I had a perfectly assimilationist weekend. On Friday night my wife and I went to an Irish wake in my small town for a guy I'd really liked. It was jammed. As we left my wife said, "One great thing about this community is how strong the rituals are."
She didn't go to the funeral the next morning in the Catholic church, I did, with my closest friend in these parts, a contractor who was once an altar boy in the church. I sang along with the great hymn "I Will Raise Him Up at the Last Day," as the nave filled with the big stricken family. It was incredibly moving. We drove to the cemetery, and my friend said, "Now you understand why people believe everything Bush says, because they believe all that shit." I said, "Still you have to admit the story of Christ on the road to Emmaus is a great one." He had to allow that.
Then yesterday my wife went to a special yoga session on breathing and tried to get me to go along. I backed out on my usual grounds: awkwardness, and I probably need it.
My parents' best friends moved to Israel 40 years ago because they saw all this coming: the complete inclusion of Jews in American society, and the resulting loss of Jewish identity. They wanted their kids to grow up Jewish and marry Jews; as they now have. But I can't tell you how many Jewish laws I broke this weekend; and I'm hardly alone.
Sometimes it's hard to say whether Zionism is an answer to assimilation or a denial of assimilation. At Yad Vashem, the big Holocaust memorial in Jerusalem, they deny assimilation. They reproduce a dark-panelled room from a fancy Berlin house of a professional Jew in the 1930s, with his telephone and his daughter's private-school drawings framed on the wall, and you can just hear the cackles echoing all the way through the other horrific rooms. Assimilation is a delusion; gentile society will never accept us. And that's why Israel has to exist, because Jews will never be safe in the west. Many Jews in the U.S. believe this too. One of my editors, a Harvard classmate, used to ask me about my gentile in-laws, "Will they hide you?" in the event of another Holocaust. I think even Brit Tzedek progressive Zionists have that fear in their hearts. That's why they don't join up with the Christian groups–they don't really trust them to determine the fate of the Jews.
Denial of assimilation hasn't worked. You can't deny assimilation's attraction. Jews are being happily accepted in western society in a way they weren't in Spain or Central Europe before this. First time tragedy, second time farce. We're the engines of the new information-based economy, everyone wants a part in the Jewish century, as Yuri Slezkine described Jewish success, and we love you right back. With 62 percent of American Jews under 35 intermarrying, more and more Jews are having the polyglot life I lead and not worrying about mom putting her head in the oven (the punchline of an old Jewish joke about a guy marrying a schwartzer, or black person).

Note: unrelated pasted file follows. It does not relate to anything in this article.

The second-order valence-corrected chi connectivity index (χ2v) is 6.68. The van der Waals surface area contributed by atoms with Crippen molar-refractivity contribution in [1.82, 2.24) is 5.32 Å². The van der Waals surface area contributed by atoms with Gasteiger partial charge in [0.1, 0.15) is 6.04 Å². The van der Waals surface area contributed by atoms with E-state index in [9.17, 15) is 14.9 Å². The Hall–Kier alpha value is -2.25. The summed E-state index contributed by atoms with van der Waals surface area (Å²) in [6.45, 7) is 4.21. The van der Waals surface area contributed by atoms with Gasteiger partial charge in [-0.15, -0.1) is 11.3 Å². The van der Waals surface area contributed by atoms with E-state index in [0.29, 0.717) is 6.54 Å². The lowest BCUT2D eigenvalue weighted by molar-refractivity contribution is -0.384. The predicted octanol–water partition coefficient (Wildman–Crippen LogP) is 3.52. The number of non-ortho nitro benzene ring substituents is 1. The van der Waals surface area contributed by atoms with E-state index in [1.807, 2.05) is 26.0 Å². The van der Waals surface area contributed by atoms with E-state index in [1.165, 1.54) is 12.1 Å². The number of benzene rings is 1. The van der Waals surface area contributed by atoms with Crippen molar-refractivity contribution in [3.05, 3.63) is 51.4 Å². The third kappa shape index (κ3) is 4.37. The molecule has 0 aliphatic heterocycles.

Assimilation threatens the Israel lobby. Younger Jews don't care as much about Israel. And assimilation's evident success seems to remove the whole rationale for Israel's existence. The essence of AIPAC's service is that it is the guardian of Israel: If we don't take care of ourselves, no one else will (just what an Israeli officer warned on "60 Minutes" last night). But the safer Jews feel in the U.S., the more absurd and ethnically-bound that idea becomes. After all, Jews aren't the only people to have had genocide visited upon them by scientific racists.
I can't argue that assimilation is not a threat to Jewish existence. Indeed, assimilation has actually given Israel a new reason to exist:
the only place where Jews will be left in the world in a generation or two. It's now common to hear that rationale for the Jewish state at functions where they raise money for Israel. Basically: We're dying out here 'cause we're having such a good time; here's my tithe to the existence of the Jewish people–the Israel I didn't have time to make aliyah to, and my kids better not either!
I don't think that's sustainable. It's one world. The greatest contradiction between Jewish life here and in Israel is that here we have goldplated minority rights, which is the source of our strength, and there they offer diminished or derisory minority rights, and lo it's the source of Israeli weakness. Israelis have a lot to learn from us; it's about time we started offering them our lessons. Even if that means helping them toward a binational state, which is what Fatah is now warning is the natural outcome of the failure of the peace process. As it is, the price of the Jewish state–the apartheid conditions in Palestine–isn't worth it. And if Jewish identity is premised on support for those conditions, believe me, it's going to die away.
If you end Jewish nationalism do you thereby end the Jews? I doubt it. I think Jews will long be an important force. Hey, it's the brand, dude. But then I don't know. I'm just looking at now. And my own experience is emblematic, in that the old religions have less and less meaning in many young Americans' lives, and we're a more multicultural society than ever. Look at everything around you, the Olympics, Obama, the billboards in Manhattan, your nephew's darkskinned friends at college. We should be true to that, and lead.